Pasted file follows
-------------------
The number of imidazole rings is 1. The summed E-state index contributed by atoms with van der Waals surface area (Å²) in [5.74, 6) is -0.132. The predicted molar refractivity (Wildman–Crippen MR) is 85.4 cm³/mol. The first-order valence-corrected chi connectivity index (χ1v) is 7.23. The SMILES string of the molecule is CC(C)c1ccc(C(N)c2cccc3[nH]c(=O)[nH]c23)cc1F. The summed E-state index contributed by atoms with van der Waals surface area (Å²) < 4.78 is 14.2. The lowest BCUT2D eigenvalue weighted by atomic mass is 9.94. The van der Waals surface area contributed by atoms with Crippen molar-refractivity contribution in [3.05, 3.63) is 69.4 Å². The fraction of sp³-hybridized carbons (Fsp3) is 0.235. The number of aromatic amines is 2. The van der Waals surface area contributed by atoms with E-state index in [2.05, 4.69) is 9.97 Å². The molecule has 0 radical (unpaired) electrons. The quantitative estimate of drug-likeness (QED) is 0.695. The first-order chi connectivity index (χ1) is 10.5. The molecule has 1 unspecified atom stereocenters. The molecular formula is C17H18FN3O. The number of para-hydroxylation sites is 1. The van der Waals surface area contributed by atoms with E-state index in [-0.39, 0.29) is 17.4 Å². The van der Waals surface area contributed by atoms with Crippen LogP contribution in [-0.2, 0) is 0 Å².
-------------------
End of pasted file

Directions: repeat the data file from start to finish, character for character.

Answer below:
The number of imidazole rings is 1. The summed E-state index contributed by atoms with van der Waals surface area (Å²) in [5.74, 6) is -0.132. The predicted molar refractivity (Wildman–Crippen MR) is 85.4 cm³/mol. The first-order valence-corrected chi connectivity index (χ1v) is 7.23. The SMILES string of the molecule is CC(C)c1ccc(C(N)c2cccc3[nH]c(=O)[nH]c23)cc1F. The summed E-state index contributed by atoms with van der Waals surface area (Å²) < 4.78 is 14.2. The lowest BCUT2D eigenvalue weighted by atomic mass is 9.94. The van der Waals surface area contributed by atoms with Crippen molar-refractivity contribution in [3.05, 3.63) is 69.4 Å². The fraction of sp³-hybridized carbons (Fsp3) is 0.235. The number of aromatic amines is 2. The van der Waals surface area contributed by atoms with E-state index in [2.05, 4.69) is 9.97 Å². The molecule has 0 radical (unpaired) electrons. The quantitative estimate of drug-likeness (QED) is 0.695. The first-order chi connectivity index (χ1) is 10.5. The molecule has 1 unspecified atom stereocenters. The molecular formula is C17H18FN3O. The number of para-hydroxylation sites is 1. The van der Waals surface area contributed by atoms with E-state index in [-0.39, 0.29) is 17.4 Å². The van der Waals surface area contributed by atoms with Crippen LogP contribution in [-0.2, 0) is 0 Å².